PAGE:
The Differences of Hedonic Shopping Value and Purchase Intention in the Multichannel Shopping Environment for Apparel Shopping

The Differences of Hedonic Shopping Value and Purchase Intention in the Multichannel Shopping Environment for Apparel Shopping

Charanya Nopnukulvised (Cardiff Metropolitan University, UK), Laden Husamaldin (University of West London, UK) and Gordon Bowen (Regent's University London, UK)
Copyright: © 2019 |Pages: 18
DOI: 10.4018/978-1-5225-7344-9.ch006
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Multichannel shopping has changed the way that consumers shop by offering them more choice and convenience. The growing competitive apparel market forces retailers to assess their current marketing strategies and their implementation. It is fundamental that multichannel retailers constantly provide high levels of hedonic shopping value through multichannel shopping in order to stimulate purchase. The purpose of this chapter is to emphasize the importance of hedonic shopping value in the context of multichannel shopping (in store, website, catalogue, mobile, and social media). The benefits of this chapter are evaluation of the strengths and weaknesses of each channel from the perception of the five channels for apparel shopping based on 18 hedonic shoppers in central London by using semi-structured interviews. The result shows that store and website gain the highest in the level of hedonic shopping value for apparel shopping and those are the most likely channels in which hedonic shoppers intend to shop for apparel in the future, while shopping via catalogue shows the lowest score of both hedonic shopping value and purchase intention. This chapter suggests that exploring the hedonic shopping value that consumers derive across five channels can enhance the understanding of hedonic shopping value in the context of the multichannel shopping environment.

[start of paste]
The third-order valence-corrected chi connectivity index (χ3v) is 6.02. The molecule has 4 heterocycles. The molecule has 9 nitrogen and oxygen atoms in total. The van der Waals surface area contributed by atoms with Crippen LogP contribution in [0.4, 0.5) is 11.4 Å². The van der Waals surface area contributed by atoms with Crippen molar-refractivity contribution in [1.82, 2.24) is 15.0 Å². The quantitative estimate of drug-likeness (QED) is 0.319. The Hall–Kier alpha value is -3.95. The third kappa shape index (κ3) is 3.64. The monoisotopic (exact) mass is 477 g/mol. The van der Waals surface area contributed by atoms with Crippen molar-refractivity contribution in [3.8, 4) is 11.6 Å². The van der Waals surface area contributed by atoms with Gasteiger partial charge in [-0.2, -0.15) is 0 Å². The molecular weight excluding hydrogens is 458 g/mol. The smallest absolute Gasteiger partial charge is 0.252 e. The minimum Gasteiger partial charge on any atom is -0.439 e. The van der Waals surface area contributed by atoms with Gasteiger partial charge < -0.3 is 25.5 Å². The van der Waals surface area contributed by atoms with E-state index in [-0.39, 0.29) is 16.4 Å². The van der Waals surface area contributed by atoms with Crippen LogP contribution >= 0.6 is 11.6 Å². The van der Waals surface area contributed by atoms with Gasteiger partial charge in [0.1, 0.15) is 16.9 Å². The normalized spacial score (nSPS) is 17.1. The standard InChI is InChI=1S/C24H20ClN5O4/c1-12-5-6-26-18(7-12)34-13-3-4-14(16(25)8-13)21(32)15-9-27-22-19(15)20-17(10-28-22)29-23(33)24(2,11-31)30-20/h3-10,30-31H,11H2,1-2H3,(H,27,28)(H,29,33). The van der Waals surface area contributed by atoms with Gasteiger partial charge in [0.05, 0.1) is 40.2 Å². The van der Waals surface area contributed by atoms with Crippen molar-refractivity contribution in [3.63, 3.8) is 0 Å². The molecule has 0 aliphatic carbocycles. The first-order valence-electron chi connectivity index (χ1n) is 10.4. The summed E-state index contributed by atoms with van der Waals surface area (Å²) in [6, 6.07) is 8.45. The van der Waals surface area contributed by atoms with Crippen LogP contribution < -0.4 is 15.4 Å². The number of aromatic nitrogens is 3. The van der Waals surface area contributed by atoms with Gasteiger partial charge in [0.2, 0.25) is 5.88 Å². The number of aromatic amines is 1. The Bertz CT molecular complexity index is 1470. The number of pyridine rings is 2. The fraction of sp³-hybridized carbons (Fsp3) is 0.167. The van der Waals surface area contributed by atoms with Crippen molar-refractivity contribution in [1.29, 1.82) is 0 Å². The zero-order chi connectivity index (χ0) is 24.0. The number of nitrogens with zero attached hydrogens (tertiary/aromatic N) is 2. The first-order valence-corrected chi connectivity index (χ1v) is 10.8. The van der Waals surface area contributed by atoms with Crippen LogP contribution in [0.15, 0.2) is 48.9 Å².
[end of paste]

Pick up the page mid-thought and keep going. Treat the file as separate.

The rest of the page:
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Hedonic Shopping Value

Babin et al. (1994) defined shopping value as the outcome of a shopping experience. They proposed two fundamental dimensions of shopping values, which are the hedonic and utilitarian benefits of a shopping trip. Shopping is normally characterised by both values but with different weight depending on the shoppers, products, shopping condition and their interaction (Chung, 2015). Moreover, consumers can perceive both hedonic and utilitarian shopping value at the same time in one shopping experience (Babin et al., 1994). Consumers perceive utilitarian value from purchasing what they need while simultaneously perceiving hedonic shopping value from the enjoyment of the shopping experience itself.

Babin et al. (1994) defined hedonic shopping value as the potential entertainment and emotional worth of the shopping experience. Overby and Lee (2006) describe hedonic shopping value as an overall assessment of experiential benefits such as pleasure and entertainment. Hedonic shopping value is more subjective and personal than utilitarian shopping value (Babin et al., 1994). Hedonic shopping value is derived from exploration and entertainment (Davis, 2013). Consumers regularly seek pleasure rather than task completion from a shopping experience. Increased arousal, fun, fantasy fulfilment, entertainment, freedom and escapism all indicate a hedonically valuable shopping experience (Babin et al., 1994). Moreover, shopping activity can provide hedonic shopping value with or without purchase (Chang, 2001; Irani and Hanzaee, 2011).

On the contrary, utilitarian shopping value reflects a shopping trip as task-specific, rational and goal-fulfilling (Batra and Ahtola, 1991). Overby and Lee (2006) defined utilitarian shopping value as an overall assessment of functional benefits and economic value. Utilitarian shopping value is seen as work or missions to be accomplished (Holbrook and Hirschman, 1982). Utilitarian shopping value is derived from cost-effectiveness and convenience (Davis, 2013). The hedonic shopping value aims to measure whether consumers enjoyed apparel shopping, hence for the purpose of this chapter, hedonic shopping value therefore refers to the degree to which consumers derived hedonic value from shopping activity in a particular channel (store, website, catalogue, mobile and social media).

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